The Gentleman’s Guide to Vice and Virtue



I can’t. I literally cannot even. I’m done. This book killed me and this is my ghost currently typing this review from the great beyond.

I don’t think I have ever laughed out loud so much in reading one novel. And I don’t mean any awkward smiles and silent little huffs of amusement. Not even a weird chuckle. No, I mean literal lol’s. I was getting weird looks from my sister all day. And yes, I read it all in one day, all 513 pages of it, because I simply could not put it down. It was that well written, and that hilarious, and most importantly, that good.

The voice of this book was great. Monty was the perfect narrator. He was engaging, and funny, and so honest and just plain great! Sure, he starts out looking for all the world like a complete asshole. He’s spoiled, self-centered, hedonistic, and completely oblivious to the pain and hardships of others. But, worry not, he does learn to be a better man along the way. We also get to see that maybe, just maybe, there is more to Monty than meets the eye.

Then there are our other two leading characters, Percy and Felicity, both of whom I loved. Percy is a dark skinned boy with African heritage dealing with issues of race. Felicity is a driven, intelligent girl dealing with the restrictions of gender. Both are strong and good and kind and ferociously loyal to Monty. Honestly, without the two of them, Monty would have probably died a quarter way through.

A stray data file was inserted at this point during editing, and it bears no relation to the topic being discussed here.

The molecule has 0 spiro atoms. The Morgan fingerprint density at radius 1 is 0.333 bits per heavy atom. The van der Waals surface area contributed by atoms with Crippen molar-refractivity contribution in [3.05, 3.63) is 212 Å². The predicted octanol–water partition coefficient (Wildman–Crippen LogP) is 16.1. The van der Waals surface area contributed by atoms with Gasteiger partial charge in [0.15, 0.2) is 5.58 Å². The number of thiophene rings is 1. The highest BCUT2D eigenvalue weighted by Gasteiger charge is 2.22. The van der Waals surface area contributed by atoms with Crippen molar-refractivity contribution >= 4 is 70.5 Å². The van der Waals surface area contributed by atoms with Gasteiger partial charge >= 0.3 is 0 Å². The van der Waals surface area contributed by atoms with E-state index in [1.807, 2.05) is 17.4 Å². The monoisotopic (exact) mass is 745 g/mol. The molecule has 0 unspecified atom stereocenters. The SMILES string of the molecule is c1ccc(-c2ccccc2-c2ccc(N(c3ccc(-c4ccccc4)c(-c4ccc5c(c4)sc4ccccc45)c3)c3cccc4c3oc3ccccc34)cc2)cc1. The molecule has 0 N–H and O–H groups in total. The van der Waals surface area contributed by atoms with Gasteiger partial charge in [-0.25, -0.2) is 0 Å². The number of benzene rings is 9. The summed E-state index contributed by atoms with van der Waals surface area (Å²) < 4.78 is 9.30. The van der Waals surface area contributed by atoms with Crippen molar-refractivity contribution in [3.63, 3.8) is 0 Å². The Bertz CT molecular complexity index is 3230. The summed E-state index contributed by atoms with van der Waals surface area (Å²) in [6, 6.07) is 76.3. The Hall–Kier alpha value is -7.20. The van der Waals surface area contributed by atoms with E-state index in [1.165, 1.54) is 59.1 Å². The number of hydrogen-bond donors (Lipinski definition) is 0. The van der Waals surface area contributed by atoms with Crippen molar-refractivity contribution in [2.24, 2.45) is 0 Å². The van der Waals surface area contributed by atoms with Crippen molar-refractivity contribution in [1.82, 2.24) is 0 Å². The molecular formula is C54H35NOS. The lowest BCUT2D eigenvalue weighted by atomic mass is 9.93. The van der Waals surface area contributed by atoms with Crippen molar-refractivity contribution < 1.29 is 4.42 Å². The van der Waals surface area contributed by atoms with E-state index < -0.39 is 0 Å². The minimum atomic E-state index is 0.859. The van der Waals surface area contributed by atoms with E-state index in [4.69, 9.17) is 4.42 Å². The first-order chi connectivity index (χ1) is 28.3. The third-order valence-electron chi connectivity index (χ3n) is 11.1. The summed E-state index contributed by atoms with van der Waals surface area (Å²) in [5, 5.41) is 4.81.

Now, the thing that I loved the most about this book, aside from the fact that it is absolutely hilarious, is the fact that it was filled with so much diversity. Usually, in YA we get one hint of diversity, usually through a minority character as a love interest or something, or a gay best friend. And don’t be mad at me, we all know it’s true.

This book not only gives us the minority love interest and the gay best friend, but it ends up rolling them into one. It also brings in the issues of racism, that is sadly still faced today by many different peoples, as well as talks about the sexism that women face on a daily basis. And you know what? It does this wonderfully, showing the harsh realities without sounding condescending or like it was preaching to us, and did it in a way that still sounds relevant to us in this day and age. And what is better, it also touched on issues such as alcoholism, physical and emotional abuse, PTSD, physical disabilities, as well as sexuality and as the difficulty, and sometimes the danger, of coming out.

So, why not five stars? Well, because somewhere in the middle it did begin to slow down and stall for a bit. The beginning was adorable, the end was fast paced and wonderful, the middle, on the other hand, was pretty meh. Although, I must admit that this may have to do with the fact this book did not go where I was expecting it to go. I thought that this was going to be one thing and it turned out to be another, and I did not see it coming in any way.

In the end, though, I gotta say, this book was everything I had been expecting it to be. I look forward to what else Mackenzi Lee writes in the future.



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